From Staff Reports
Wolf trapping and hunting in Montana has been suspended in a buffer area close to Yellowstone National Park. Montana’s wolf trapping season is set to begin Dec. 15, and widespread public debate of the shooting of collared wolves prompted the changes in how the state manages that process during a vote Monday by the Montana Fish, Wildlife and Parks Commission.
Citing the unusual circumstances of several collared wolves that frequent Yellowstone being shot in areas near the park this fall, the commissioners voted 4-1 to prohibit further hunting or trapping for the rest of the season in areas closest to the park.
Last week, a high-profile alpha female from Yellowstone National Park’s Lamar Canyon pack was killed outside the park in Wyoming. The collared wolf had been widely spotted and photographed. And like other collared animals in the park, data collected about its activities aided researchers in their studies.
At least seven other wolves that frequent the park have been shot in wolf hunts outside the park over the past several months.
Wolf advocates have expressed outrage at the widely covered shootings, while wildlife managers say they had expected collared wolves to be killed as part of state-managed hunts, and that no single pack has suffered disproportionate losses.
The wolf hunts highlight how wildlife found in Yellowstone and Grand Teton national parks often spend time on public and private lands outside the parks.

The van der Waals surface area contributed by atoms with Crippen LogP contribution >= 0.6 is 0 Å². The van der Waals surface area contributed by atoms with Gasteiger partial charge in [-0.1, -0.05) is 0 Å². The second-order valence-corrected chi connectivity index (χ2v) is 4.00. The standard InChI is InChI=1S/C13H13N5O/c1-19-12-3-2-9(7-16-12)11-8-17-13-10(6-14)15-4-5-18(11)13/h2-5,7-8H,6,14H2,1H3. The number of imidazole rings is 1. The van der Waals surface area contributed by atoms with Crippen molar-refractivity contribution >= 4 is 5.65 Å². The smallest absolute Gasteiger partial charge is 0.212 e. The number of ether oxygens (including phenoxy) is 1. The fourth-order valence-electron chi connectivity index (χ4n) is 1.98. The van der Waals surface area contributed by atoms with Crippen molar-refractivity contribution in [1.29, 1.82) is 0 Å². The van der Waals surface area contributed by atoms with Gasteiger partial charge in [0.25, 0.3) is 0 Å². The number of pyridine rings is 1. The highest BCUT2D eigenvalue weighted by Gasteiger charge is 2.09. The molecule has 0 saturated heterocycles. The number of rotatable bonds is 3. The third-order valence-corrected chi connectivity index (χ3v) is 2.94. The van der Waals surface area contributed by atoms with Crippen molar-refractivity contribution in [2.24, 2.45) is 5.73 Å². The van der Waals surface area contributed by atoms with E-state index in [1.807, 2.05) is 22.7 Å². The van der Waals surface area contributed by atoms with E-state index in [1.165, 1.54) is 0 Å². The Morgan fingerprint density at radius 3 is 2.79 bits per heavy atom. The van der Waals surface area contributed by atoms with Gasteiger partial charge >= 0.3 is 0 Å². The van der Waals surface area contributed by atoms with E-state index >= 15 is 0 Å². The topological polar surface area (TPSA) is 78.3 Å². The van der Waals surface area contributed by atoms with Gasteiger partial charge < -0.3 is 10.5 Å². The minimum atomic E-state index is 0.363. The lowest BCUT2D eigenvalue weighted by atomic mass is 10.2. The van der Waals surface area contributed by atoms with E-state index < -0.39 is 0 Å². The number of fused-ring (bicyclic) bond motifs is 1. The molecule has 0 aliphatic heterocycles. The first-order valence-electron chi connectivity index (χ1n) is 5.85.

While wildlife managers have long had to contend with weather, disease and other factors that cross park boundaries, this year is the first to see widespread wolf hunts in three states—Montana, Wyoming and Idaho—since the removal of wolves from the endangered species list in those three states.
According to the Associated Press, hunters have shot 58 wolves this year in Wyoming, while 87 have been killed in Montana and 120 have been killed in Idaho.
State wildlife managers have said that hunting is a management tool used with many species, including gray wolves, to maintain appropriate numbers based on habitat conditions and other factors.
Less than 100 of the more than 1,500 wolves in the Northern Rockies region live primarily in Yellowstone, and hunts are authorized in areas where wildlife managers say the animals are appropriately abundant and may prey on livestock or cause other conflicts. Areas are closed to further wolf hunting after previously set quotas are met each season.
Several conservation groups have sued to block wolf hunts, saying populations are not large enough to withstand hunting across the region, and calling wolf trapping and other elements of wolf control efforts cruel and inhumane.